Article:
Health care, government, and the various professionals that leech off of them live in a different world from the rest of us.

While most of us still collecting paychecks thank God for how lucky we have been, government is busy spending money not just on raises but also on hiring consultants to see whether yet more raises can be defended.

Consider the huge amounts local governments pay for consultants, engineers, and lawyers and for facilities, equipment, and services provided by various for-profit groups.

These are significant reasons why Marion County’s tax rate has increased 83.2% and the total amount of county taxes, thanks to reappraisals, new fees, and new taxes, have increased by 257.6% since 1997.

During that same period, the cost of living increased only 62.3%. Is it little wonder voters complain about mill levies that have increased one-third more than the rate of inflation? Even more would complain if they noticed that total government taxation has increased more than four times the cost of living or that Marion County’s taxation has increased faster than the taxation in 89 of the state’s 105 counties.

The county is not alone in living in a world apart from the rest of us. This week, the City of Marion canceled trash pickup on Monday because the county’s observation of a holiday meant that the city would have had no place to dump trash it collected.

But rather than send trash workers off to do other needed tasks, like patching potholes and leveling ruts in alleys, it decided to go ahead and have them run their trash routes an extra time, wasting a lot of fuel and time on a day when most people didn’t even put out their trash.

Watching these crews that day and the next was even more instructive. Rather than collect either from the street or from the alley in any given block, they collected from both. When there was trash on opposite sides of the street, crews picked up from one side first, then awkwardly and quite slowly drove to the other side of the street rather than carry bags an extra three feet.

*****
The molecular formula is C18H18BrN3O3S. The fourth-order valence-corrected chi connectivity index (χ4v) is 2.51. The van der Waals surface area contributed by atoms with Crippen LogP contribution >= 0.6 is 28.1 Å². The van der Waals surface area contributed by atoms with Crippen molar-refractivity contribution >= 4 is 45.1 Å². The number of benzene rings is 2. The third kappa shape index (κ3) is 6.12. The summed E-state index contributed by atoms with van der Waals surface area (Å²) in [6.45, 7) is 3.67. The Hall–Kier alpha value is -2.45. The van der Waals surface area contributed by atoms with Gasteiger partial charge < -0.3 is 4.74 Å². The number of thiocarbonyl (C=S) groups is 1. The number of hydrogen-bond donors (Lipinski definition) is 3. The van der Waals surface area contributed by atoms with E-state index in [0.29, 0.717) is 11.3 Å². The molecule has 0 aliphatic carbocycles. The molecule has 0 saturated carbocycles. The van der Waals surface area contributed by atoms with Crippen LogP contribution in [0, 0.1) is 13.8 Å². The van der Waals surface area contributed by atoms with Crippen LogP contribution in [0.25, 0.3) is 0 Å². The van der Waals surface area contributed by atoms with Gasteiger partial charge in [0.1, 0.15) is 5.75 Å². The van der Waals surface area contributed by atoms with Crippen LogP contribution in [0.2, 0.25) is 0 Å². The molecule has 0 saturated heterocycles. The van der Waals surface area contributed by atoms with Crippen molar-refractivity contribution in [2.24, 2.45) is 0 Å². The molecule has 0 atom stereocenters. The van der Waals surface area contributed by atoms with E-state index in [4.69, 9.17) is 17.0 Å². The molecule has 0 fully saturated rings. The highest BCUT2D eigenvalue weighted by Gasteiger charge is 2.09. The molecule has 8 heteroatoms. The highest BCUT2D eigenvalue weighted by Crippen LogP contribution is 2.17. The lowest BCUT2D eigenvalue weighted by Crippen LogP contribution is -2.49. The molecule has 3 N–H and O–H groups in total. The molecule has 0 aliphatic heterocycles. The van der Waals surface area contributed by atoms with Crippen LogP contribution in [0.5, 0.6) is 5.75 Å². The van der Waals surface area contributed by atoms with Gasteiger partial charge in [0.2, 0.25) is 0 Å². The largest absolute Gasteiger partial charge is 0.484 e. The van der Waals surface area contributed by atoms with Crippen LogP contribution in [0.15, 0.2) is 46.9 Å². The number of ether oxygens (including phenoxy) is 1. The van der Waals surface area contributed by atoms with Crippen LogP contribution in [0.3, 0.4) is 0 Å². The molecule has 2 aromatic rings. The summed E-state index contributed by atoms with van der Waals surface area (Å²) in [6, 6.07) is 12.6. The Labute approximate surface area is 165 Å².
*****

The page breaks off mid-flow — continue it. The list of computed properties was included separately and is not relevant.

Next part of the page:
Most businesses couldn’t afford to devote a large amount of their labor force to make-work projects. But in the world of government, this is too often the norm.

It’s like the new independent extension district that, despite getting $76,681 more in tax money from county residents thanks to a new tax this year, is worried whether it can afford to pay rent on county office space now that it has divorced itself from county government.

Or, perhaps, the ambulance service that wants a satellite station with 2½ times the square footage of an average Kansas home — which, by the way, is much larger than the average Marion County home.

Nothing justified the actions of a radical few who seized the U.S. Capitol two weeks ago. But we can most assuredly understand the frustration that led to the action. Some of it may have been racist or bigoted or an attempt to preserve power for an entitled few. But there’s a bigger story most media missed.

In this nation, there’s a huge divide between some of our institutions — government and health care among them — and the rest of us, simply trying to live our lives.

We may not have Donald Trump to kick around anymore, but if that divide is not addressed, he won’t be the last populist to win surprising support. Whether it comes from the left in the form of a Bernie Sanders or the right in the form of some replacement for Donald Trump, we face political challenges because we face everyday challenges that we must unite to resolve, not divide to intensify.

— ERIC MEYER

Last modified Jan. 21, 2021